Reading Alcott

My secret vice is that I read adolescent fiction on my smart phone. This awful habit started years ago. I have the collected works of Louisa May Alcott and Lucy Maud Montgomery and I pore over them when stuck in line or waiting for food at a cafe.

Now I find that Bear is likewise reading reading Eight Cousins on her smart phone.

This is particularly interesting because the womens’ roles in Alcott’s fiction tend to be super-traditional, while Bear’s politics are “progressive” to put it mildly. I generally agree with both Bear’s attitude on womens’ rights and her attitude towards Alcott: who cares if her female characters are so traditional!

I think we both appreciate Alcott’s underlying themes: the pursuit of moral ideals over superficial values (despite the difference in moral values) and the fundamental rights of women to self-determination (despite the different view of womens’ roles). Alcott portrays “strong minded” women as positive role models despite the negative reactions of conventionally attractive male characters.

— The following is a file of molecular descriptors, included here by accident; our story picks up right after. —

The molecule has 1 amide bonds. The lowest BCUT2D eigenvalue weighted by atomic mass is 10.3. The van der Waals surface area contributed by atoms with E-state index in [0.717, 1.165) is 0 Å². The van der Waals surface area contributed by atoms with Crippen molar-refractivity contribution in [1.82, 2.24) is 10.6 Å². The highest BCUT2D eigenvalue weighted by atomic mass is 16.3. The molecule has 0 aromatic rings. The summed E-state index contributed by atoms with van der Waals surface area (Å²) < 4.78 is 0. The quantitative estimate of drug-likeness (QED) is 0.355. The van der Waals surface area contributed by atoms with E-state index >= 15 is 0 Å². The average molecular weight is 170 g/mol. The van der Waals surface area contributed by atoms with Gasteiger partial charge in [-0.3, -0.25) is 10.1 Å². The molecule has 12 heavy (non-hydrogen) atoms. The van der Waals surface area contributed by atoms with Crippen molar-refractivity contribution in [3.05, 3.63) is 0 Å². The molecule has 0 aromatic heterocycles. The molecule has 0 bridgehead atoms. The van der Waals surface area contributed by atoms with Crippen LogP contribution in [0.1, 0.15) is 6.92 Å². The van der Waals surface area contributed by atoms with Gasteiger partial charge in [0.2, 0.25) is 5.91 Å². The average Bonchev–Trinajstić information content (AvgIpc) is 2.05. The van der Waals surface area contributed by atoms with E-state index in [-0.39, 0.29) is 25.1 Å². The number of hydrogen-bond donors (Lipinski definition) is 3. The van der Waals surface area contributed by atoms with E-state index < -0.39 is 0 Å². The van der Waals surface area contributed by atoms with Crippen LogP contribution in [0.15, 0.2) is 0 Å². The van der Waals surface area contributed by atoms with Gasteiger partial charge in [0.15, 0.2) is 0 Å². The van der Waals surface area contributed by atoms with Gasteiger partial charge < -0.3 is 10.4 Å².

I like to call Bear our “professional rabble rouser” since she’s almost always had a job where she promotes progressive causes – president of NOW New Jersey, deputy state Attorney General for civil rights, working on youth rights for the Southern Poverty Law Center, public defender – and so on. I don’t think she’s ever had a “high paying attorney job” in her life, despite her law degree and bar memberships. Her progressive credentials need no further proof.

I admit I take some personal pride in Bear’s smart phone habit. A few years ago, she inherited my old Palm Treo with its library of Alcott, Montogmery, bits of Bronte, and examples of boarding school fiction. She seemed mildly interested in my collection, but the interest has clearly blossomed.

As far as I know, neither Bear nor I read anything that costs money. Everything I have, and everything she mentions, is copyright-free. I get most of my fiction from Gutenberg, though some sources have additional titles.

My only struggle is to get the books onto my Palm in readable form. Gutenberg will convert just about any of their books to Mobipocket format, but that format seems to work poorly on the Mac.

If Verizon ever gets the iPhone, I might jump over to an iPhone myself. Meanwhile, my current Treo is alleged to not work with the latest Mac OS X. So I’m not upgrading until I find a new smart phone.

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